Schools are also adapting and playing their role in keeping Lebanese children learning.

Brummana High School has been experimenting with holding online pastoral sessions for its kindergarten-aged students – sessions which they say are “some of the first in Lebanon.”

“The relationships that develop between a teacher and the children are so important in a child’s sense of self and security,” Sage Ball, the school’s vice-principal for pastoral care told The Daily Star. “The current closures are not planned and this can be confusing for young children. It’s so important for their well-being that they have contact with their teacher. It represents consistency and stability for them.”

Racha Murr is one of the teachers who has been leading the school’s virtual sessions from her Mansourieh home. Each morning she brings as many as 29 kindergarten children together for two 20-minute bouts of storytelling, circle time and show-and-tell.

“It’s really about keeping the classroom and morning rituals up. I’ve set up one of my rooms at home so it looks similar to how it was at school. They feel safe with this routine and environment,” she said. “Show-and-tell was their favorite part of the day, so now each student picks and presents something from their house for five minutes.”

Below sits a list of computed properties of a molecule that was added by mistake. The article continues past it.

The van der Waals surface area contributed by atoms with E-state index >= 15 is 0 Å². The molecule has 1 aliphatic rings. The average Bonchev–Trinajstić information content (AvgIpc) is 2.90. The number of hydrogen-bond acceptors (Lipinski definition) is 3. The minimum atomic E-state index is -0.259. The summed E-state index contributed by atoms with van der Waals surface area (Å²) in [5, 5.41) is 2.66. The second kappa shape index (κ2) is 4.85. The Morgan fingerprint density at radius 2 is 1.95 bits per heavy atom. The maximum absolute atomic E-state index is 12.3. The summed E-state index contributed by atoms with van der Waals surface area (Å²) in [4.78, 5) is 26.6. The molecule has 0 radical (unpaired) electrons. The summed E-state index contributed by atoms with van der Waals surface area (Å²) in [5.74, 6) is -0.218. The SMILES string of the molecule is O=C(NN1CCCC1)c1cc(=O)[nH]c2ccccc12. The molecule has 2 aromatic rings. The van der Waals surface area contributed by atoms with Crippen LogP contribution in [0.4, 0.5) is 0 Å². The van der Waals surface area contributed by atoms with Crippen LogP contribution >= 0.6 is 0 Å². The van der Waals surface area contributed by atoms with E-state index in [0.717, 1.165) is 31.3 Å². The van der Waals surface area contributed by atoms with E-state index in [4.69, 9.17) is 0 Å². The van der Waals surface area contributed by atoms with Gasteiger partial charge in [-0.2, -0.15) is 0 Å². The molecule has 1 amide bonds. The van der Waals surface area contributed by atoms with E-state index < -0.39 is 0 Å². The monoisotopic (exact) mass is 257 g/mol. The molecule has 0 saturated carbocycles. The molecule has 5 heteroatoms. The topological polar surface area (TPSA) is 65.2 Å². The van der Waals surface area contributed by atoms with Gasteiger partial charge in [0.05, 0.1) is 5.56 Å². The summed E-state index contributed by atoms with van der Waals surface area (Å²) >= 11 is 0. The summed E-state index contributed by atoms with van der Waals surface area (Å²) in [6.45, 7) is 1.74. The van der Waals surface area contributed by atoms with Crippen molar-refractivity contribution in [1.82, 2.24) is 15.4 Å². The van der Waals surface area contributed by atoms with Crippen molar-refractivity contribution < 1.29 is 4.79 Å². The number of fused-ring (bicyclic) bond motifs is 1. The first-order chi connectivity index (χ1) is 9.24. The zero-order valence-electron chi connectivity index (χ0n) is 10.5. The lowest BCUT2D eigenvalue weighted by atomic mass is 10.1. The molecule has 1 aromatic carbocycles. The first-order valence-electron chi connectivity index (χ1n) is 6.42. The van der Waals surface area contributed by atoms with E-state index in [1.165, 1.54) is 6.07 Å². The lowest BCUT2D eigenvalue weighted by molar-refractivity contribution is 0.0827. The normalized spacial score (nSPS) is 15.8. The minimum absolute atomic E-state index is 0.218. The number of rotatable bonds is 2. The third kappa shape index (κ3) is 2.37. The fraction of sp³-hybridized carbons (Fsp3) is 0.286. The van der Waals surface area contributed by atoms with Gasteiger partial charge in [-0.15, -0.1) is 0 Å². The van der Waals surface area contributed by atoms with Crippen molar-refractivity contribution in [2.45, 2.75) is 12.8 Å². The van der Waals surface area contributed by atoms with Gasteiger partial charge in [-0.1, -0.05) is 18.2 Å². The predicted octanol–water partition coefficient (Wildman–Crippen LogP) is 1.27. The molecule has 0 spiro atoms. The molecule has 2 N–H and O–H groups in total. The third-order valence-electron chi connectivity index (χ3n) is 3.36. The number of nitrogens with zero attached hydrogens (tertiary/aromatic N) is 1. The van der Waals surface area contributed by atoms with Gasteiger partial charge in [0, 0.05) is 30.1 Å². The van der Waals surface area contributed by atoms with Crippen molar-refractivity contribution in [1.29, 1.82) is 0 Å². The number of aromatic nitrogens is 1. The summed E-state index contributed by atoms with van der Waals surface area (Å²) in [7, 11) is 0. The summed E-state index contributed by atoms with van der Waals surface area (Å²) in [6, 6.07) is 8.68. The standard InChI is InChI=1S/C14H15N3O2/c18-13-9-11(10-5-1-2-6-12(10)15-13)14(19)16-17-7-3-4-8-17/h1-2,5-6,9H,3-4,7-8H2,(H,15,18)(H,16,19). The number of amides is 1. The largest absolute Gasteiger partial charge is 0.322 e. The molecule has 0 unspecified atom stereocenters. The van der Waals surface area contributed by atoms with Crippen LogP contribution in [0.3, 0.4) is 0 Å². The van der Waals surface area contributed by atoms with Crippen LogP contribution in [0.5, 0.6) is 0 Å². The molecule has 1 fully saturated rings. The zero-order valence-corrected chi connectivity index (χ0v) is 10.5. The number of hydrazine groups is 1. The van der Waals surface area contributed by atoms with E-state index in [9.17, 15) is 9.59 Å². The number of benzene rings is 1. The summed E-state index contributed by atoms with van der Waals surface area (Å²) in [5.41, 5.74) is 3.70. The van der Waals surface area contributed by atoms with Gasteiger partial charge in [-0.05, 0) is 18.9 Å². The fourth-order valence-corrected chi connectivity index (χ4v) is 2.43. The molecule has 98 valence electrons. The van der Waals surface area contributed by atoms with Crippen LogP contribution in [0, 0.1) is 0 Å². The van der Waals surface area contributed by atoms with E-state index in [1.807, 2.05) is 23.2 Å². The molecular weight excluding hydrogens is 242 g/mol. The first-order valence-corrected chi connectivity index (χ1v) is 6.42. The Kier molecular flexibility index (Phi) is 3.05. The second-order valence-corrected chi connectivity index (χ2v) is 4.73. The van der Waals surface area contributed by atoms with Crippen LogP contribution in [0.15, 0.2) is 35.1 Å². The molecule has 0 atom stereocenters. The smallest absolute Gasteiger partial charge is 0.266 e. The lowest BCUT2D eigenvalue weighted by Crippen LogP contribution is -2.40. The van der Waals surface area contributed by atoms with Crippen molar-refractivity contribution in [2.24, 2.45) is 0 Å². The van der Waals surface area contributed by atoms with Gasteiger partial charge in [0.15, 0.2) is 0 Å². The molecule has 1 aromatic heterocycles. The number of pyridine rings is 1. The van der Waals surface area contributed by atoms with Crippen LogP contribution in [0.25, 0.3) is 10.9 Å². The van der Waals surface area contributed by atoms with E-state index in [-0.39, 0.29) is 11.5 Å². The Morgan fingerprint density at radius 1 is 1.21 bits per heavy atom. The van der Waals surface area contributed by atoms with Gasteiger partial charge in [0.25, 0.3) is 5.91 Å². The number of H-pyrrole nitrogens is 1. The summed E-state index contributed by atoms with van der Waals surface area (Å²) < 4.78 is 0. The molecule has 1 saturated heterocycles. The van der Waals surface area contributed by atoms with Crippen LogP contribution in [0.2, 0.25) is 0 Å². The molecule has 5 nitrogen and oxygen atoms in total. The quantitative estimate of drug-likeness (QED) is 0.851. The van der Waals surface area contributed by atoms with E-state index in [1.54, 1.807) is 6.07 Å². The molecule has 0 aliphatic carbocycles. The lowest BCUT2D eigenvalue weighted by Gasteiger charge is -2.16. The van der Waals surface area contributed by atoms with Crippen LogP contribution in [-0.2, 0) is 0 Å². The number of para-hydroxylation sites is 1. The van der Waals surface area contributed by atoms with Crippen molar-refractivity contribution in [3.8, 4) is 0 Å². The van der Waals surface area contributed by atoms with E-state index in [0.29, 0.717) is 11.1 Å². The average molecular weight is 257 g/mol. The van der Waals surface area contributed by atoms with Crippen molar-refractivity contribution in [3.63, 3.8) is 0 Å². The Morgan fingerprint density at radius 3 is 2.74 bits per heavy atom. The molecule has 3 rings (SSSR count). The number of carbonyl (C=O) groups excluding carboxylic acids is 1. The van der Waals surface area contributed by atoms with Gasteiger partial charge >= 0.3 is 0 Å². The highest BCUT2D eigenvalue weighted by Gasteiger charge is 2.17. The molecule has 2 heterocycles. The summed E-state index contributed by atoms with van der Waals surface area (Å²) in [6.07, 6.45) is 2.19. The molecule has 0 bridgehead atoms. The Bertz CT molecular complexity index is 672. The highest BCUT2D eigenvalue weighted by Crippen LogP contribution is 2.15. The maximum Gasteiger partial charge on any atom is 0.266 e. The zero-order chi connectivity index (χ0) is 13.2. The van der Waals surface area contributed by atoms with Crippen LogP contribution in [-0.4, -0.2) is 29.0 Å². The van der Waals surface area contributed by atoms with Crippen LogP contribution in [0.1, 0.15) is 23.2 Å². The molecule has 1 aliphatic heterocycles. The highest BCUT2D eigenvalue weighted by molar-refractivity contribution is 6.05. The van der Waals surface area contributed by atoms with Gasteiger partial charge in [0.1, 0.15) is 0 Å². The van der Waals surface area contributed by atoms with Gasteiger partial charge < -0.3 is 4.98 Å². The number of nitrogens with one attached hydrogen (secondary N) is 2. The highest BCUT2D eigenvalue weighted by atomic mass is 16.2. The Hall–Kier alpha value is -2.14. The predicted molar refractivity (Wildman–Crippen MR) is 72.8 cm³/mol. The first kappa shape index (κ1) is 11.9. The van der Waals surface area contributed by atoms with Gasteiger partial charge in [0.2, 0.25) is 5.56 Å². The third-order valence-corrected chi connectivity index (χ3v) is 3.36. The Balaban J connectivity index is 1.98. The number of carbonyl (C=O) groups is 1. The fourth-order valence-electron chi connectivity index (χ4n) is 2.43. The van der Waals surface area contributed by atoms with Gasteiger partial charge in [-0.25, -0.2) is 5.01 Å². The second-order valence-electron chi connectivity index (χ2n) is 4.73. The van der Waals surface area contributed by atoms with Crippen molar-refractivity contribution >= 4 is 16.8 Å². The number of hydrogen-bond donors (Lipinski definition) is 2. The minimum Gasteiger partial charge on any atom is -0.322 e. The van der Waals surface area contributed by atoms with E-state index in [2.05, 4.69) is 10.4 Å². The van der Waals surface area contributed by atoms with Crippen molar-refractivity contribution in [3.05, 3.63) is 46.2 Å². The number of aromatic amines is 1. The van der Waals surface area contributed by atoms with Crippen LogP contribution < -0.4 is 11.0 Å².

Murr said that she had “more or less full attendance” and that she anticipated her students would be able to take the sessions without their parents’ supervision next week. She said, however, that scheduling was difficult and that the children would concentrate better if they were at school. Whether or not the children’s interest could be maintained into the future was also on her mind, as she feared that the novelty may wear off.

The sustainability of such initiatives and the extent that young children are able to weather the kind of disturbance they are currently facing eventually comes down to family and parental capacity. Cramming days full of activities or homework in this context is going to have a negative effect.

“The vast majority of parents are trying to work and school their children at the same time, so they are under stress,” said Bosqui, who is also a parent. “Children are highly resilient in contexts where the families are managing. They pick up on what’s being talked about around them. If it’s framed in a way that’s manageable, they will also pick up on that.”

Calls for the government to step in and provide families with cash-based assistance, or impose rent or electricity fee freezes have grown after Cabinet doubled Lebanon’s lockdown period to four weeks until April 12. Strapped for cash and swimming in debt, the Lebanese state says it has little room to maneuver.

“In a way the support should be more on parents. We can’t ignore that people are more stressed because they are at home, not making money and may have already lost their savings. It’s hard to alleviate that stress in the middle of an economic crisis,” Bosqui said.